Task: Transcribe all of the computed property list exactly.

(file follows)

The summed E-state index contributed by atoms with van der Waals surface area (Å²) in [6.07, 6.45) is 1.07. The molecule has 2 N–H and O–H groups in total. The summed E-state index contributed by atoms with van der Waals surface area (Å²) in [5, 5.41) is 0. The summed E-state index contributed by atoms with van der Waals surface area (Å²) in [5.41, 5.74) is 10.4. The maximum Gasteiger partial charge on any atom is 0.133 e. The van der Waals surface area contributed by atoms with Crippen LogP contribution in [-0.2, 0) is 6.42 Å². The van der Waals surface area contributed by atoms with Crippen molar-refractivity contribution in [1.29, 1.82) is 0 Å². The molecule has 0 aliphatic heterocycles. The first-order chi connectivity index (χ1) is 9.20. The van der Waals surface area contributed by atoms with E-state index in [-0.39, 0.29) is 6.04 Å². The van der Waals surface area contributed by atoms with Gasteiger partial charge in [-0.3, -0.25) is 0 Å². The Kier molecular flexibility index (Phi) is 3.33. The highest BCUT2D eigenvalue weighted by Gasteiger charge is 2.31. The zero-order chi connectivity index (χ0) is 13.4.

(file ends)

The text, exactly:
The summed E-state index contributed by atoms with van der Waals surface area (Å²) in [6.07, 6.45) is 1.07. The molecule has 2 N–H and O–H groups in total. The summed E-state index contributed by atoms with van der Waals surface area (Å²) in [5, 5.41) is 0. The summed E-state index contributed by atoms with van der Waals surface area (Å²) in [5.41, 5.74) is 10.4. The maximum Gasteiger partial charge on any atom is 0.133 e. The van der Waals surface area contributed by atoms with Crippen LogP contribution in [-0.2, 0) is 6.42 Å². The van der Waals surface area contributed by atoms with Crippen molar-refractivity contribution in [1.29, 1.82) is 0 Å². The molecule has 0 aliphatic heterocycles. The first-order chi connectivity index (χ1) is 9.20. The van der Waals surface area contributed by atoms with E-state index in [-0.39, 0.29) is 6.04 Å². The van der Waals surface area contributed by atoms with Gasteiger partial charge in [-0.3, -0.25) is 0 Å². The Kier molecular flexibility index (Phi) is 3.33. The highest BCUT2D eigenvalue weighted by Gasteiger charge is 2.31. The zero-order chi connectivity index (χ0) is 13.4.